By Andrea E. San Juan, October 3, 2022; Business Mirror
THE Intellectual Property Office of the Philippines (IPOPHL) has described as “most alarming” the Philippines’s slide of eight notches in the 2022 Global Innovation Index (GII).
“We regret to see the decline of the Philippines in the 2022 Global Innovation Index [GII]. Our slide of eight rungs is most alarming. This calls for the urgent task of accelerating work at the National Innovation Council [NIC] to sustain innovation over time,” IPOPHL Director General Rowel S. Barba said in a statement on Sunday.
According to the GII 2022 report prepared by the United Nations’ World Intellectual Property Organization (WIPO), the country scored 30.7, or a decline from last year’s 35.3. The Philippines slipped eight notches to 59th rank from last year’s 51st out of 132 economies in the latest GII report.
The world’s top innovators are Switzerland, Sweden, United States and United Kingdom. South Korea is the top innovator among Asian countries, ranking 6th in the GII.
Meanwhile, the Philippines ranked 5th among 36 lower-middle income group economies.
This year’s GII report stressed that while the global innovation landscape is changing—both within the top 25 leading innovation economies, as well as more generally within the overall rankings and the league tables by income group or region, that of the Philippines alongside Vietnam “has halted momentarily.”
Despite this, the report noted that the Philippines along with Vietnam and the Islamic Republic of Iran are the middle-income economies with the “fastest innovation catch-up to-date, although Vietnam and the Philippines fell back slightly, underlining the importance of sustaining innovation effort over time.”
Moreover, the report said Vietnam and the Philippines have an “increasingly important potential for transforming the global innovation landscape.”
Over the past decade, the GII report noted that within the South East Asia, East Asia, and Oceania region as a whole, the Philippines is among the countries that have made the “greatest advances,” moving up more than 20 ranks.
“These economies continue to lead in key innovation indicators, too. Vietnam ranks 1st worldwide in High-tech imports, the Philippines is 2nd in High-tech exports, and Indonesia holds 2nd position worldwide in Entrepreneurship policies and culture,” the report stated.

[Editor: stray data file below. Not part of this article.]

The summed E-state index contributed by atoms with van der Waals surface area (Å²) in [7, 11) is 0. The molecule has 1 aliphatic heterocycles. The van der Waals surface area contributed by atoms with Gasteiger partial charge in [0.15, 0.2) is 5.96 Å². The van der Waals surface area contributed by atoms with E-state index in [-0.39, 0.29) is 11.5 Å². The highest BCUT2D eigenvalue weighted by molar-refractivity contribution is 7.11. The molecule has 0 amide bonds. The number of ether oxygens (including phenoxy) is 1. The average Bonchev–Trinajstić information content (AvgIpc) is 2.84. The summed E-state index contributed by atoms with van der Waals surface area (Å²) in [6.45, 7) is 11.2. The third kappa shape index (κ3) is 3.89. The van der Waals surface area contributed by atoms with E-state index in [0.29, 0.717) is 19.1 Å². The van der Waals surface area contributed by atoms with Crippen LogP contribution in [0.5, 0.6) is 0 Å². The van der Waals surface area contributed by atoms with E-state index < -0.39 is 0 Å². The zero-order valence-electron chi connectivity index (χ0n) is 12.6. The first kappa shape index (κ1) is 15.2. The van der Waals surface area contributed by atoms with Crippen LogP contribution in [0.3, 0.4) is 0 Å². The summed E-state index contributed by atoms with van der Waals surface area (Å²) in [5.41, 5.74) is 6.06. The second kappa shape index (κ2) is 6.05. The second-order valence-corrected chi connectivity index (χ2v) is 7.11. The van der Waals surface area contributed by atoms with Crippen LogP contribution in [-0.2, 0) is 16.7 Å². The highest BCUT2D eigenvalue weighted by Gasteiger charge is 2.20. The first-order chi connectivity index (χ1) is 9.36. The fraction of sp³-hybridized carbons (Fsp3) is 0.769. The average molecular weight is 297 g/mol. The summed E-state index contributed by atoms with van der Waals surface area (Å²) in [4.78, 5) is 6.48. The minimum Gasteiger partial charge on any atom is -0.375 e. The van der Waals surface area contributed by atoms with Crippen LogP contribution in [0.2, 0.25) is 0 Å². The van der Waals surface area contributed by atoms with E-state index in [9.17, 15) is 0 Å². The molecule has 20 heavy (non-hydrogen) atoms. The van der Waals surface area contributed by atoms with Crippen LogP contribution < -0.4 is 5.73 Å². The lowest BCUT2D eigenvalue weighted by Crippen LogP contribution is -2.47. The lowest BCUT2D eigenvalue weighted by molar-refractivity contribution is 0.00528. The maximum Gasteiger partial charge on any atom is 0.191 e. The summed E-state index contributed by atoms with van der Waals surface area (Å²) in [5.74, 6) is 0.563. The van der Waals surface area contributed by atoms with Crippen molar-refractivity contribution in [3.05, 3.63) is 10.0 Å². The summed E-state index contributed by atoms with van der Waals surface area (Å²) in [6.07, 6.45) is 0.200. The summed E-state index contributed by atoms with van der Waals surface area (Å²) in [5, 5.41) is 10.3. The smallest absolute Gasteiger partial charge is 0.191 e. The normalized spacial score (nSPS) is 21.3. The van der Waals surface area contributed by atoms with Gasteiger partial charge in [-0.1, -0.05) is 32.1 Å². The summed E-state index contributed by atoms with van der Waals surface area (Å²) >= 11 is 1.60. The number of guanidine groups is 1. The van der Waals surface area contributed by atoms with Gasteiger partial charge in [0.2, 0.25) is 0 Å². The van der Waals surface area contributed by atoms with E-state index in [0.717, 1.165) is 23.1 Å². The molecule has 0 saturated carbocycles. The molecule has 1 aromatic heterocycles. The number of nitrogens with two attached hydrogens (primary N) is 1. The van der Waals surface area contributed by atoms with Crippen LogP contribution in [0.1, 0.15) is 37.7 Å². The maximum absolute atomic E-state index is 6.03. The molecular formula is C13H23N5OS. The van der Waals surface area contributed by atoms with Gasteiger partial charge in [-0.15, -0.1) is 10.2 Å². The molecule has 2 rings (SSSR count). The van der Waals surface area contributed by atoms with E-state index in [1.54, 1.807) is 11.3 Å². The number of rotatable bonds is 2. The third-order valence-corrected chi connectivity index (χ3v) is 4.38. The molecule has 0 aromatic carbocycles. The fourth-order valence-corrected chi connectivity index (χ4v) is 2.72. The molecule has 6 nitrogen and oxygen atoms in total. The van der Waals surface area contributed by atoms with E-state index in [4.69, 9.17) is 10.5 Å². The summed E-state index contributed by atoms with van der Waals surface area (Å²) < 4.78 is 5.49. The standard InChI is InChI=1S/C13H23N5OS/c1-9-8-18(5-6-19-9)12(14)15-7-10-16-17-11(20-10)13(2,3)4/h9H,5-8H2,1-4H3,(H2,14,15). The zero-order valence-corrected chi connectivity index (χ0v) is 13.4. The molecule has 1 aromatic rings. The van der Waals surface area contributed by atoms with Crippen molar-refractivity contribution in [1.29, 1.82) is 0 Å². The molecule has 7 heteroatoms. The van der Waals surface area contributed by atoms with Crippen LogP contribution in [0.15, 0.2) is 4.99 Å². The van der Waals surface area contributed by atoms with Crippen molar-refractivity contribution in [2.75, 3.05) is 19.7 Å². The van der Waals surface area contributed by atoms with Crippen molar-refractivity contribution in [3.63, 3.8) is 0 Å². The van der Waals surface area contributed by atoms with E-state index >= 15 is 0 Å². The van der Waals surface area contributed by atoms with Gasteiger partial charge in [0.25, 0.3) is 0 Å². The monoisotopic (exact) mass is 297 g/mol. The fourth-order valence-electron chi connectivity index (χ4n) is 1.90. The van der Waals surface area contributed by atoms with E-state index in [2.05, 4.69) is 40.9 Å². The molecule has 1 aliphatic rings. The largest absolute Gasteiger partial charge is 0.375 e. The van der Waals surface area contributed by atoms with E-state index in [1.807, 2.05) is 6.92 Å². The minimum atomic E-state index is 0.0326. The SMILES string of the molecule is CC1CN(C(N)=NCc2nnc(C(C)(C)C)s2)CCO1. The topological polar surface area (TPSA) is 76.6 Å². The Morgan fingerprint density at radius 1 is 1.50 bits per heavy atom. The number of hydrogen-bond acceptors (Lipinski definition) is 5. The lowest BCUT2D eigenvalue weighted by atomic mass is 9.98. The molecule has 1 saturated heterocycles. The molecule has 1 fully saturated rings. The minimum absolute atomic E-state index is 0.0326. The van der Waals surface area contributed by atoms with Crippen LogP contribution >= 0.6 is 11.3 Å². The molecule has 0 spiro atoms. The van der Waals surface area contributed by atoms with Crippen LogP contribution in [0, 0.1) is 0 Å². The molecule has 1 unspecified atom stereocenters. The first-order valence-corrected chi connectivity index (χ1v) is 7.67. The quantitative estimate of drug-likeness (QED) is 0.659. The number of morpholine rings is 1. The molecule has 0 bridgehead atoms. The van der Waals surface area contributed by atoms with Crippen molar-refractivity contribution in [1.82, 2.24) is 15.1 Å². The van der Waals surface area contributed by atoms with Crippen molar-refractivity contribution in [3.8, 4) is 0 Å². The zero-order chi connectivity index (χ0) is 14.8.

Factors in decline
According to the IPOPHL chief, though, the drop in the Philippines’s rank in the global innovation index may be attributed to double-digit decreases in the Education & Tertiary Education sub-indicators under Human Capital & Research, Knowledge Creation & Knowledge Impact sub-indicators under Knowledge & Technology Outputs, and Creative Goods and Services sub-indicator under Creative Outputs.
Barba added that for sub-indicators related to intellectual property (IP), “the top laggards were Industrial Designs [ID], where we fell 10 spots in ranking, followed by Cultural and Creative Services Exports (-9); Utility Models [UM] [-7]; Patent Families [-7]; University-Industry R&D Collaboration [-3]; and Trademarks [-3].”
The IPOPHL head noted that the decline in ID, UM and Trademarks may be “due to the fact that the report based its data on 2020 when IPOPHL saw a decline in application across all types of IP due to the Covid-19 pandemic.”
Barba said these drops “cumulatively” represented the biggest decline in filing activities throughout IPOPHL’s 25 years in office.
“We have come a long way in capacitating our 77 ITSOs in using patent databases for filling in today’s technology gaps, as well as bringing ITSOs’ inventions and innovations closer toward industry development and commercialization,” Barba said.
Meanwhile, Barba said the IPOPHL sees a “bright spot” in IP-related driving indicators such as National Feature Films which rose by 29 spots, Printing and Other Media which climbed up by 17 notches, Mobile App Creation which rose by 5 spots; Patents jumping by 4 spots, and PCT families which rose by 4 spots as well.